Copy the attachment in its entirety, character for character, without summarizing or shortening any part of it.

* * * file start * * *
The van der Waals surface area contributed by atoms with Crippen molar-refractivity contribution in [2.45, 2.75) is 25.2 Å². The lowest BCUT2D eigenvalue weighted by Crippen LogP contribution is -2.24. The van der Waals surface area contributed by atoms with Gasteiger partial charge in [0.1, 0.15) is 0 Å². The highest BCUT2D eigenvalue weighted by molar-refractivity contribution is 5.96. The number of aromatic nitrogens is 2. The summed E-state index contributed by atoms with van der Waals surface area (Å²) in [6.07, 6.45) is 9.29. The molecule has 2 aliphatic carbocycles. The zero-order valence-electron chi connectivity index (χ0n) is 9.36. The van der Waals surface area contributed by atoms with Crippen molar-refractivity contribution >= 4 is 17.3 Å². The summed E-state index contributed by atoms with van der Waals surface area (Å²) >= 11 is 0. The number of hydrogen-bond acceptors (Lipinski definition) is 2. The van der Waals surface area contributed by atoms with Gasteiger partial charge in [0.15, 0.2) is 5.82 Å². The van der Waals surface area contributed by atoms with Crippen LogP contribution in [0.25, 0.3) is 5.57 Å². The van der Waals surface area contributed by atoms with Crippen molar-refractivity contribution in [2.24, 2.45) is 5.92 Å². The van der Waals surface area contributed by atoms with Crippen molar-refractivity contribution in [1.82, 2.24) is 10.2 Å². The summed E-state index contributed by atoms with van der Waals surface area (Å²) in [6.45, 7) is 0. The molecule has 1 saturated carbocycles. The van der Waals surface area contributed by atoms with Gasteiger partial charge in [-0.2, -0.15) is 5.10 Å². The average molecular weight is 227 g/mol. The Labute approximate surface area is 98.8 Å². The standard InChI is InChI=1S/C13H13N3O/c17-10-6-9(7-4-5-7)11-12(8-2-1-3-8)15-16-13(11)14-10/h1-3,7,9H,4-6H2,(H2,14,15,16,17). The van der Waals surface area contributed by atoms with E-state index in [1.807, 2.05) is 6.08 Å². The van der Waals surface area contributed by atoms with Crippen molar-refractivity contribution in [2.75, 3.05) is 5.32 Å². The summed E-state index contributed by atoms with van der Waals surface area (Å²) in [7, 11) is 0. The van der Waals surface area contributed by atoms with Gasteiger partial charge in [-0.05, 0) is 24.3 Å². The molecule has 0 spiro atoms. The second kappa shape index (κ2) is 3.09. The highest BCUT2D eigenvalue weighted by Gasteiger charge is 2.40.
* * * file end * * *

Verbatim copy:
The van der Waals surface area contributed by atoms with Crippen molar-refractivity contribution in [2.45, 2.75) is 25.2 Å². The lowest BCUT2D eigenvalue weighted by Crippen LogP contribution is -2.24. The van der Waals surface area contributed by atoms with Gasteiger partial charge in [0.1, 0.15) is 0 Å². The highest BCUT2D eigenvalue weighted by molar-refractivity contribution is 5.96. The number of aromatic nitrogens is 2. The summed E-state index contributed by atoms with van der Waals surface area (Å²) in [6.07, 6.45) is 9.29. The molecule has 2 aliphatic carbocycles. The zero-order valence-electron chi connectivity index (χ0n) is 9.36. The van der Waals surface area contributed by atoms with Crippen molar-refractivity contribution >= 4 is 17.3 Å². The summed E-state index contributed by atoms with van der Waals surface area (Å²) >= 11 is 0. The number of hydrogen-bond acceptors (Lipinski definition) is 2. The van der Waals surface area contributed by atoms with Gasteiger partial charge in [0.15, 0.2) is 5.82 Å². The van der Waals surface area contributed by atoms with Crippen LogP contribution in [0.25, 0.3) is 5.57 Å². The van der Waals surface area contributed by atoms with Crippen molar-refractivity contribution in [2.24, 2.45) is 5.92 Å². The van der Waals surface area contributed by atoms with Crippen molar-refractivity contribution in [1.82, 2.24) is 10.2 Å². The summed E-state index contributed by atoms with van der Waals surface area (Å²) in [6.45, 7) is 0. The molecule has 1 saturated carbocycles. The van der Waals surface area contributed by atoms with Gasteiger partial charge in [-0.2, -0.15) is 5.10 Å². The average molecular weight is 227 g/mol. The Labute approximate surface area is 98.8 Å². The standard InChI is InChI=1S/C13H13N3O/c17-10-6-9(7-4-5-7)11-12(8-2-1-3-8)15-16-13(11)14-10/h1-3,7,9H,4-6H2,(H2,14,15,16,17). The van der Waals surface area contributed by atoms with E-state index in [1.807, 2.05) is 6.08 Å². The van der Waals surface area contributed by atoms with Crippen molar-refractivity contribution in [2.75, 3.05) is 5.32 Å². The summed E-state index contributed by atoms with van der Waals surface area (Å²) in [7, 11) is 0. The van der Waals surface area contributed by atoms with Gasteiger partial charge in [-0.05, 0) is 24.3 Å². The molecule has 0 spiro atoms. The second kappa shape index (κ2) is 3.09. The highest BCUT2D eigenvalue weighted by Gasteiger charge is 2.40.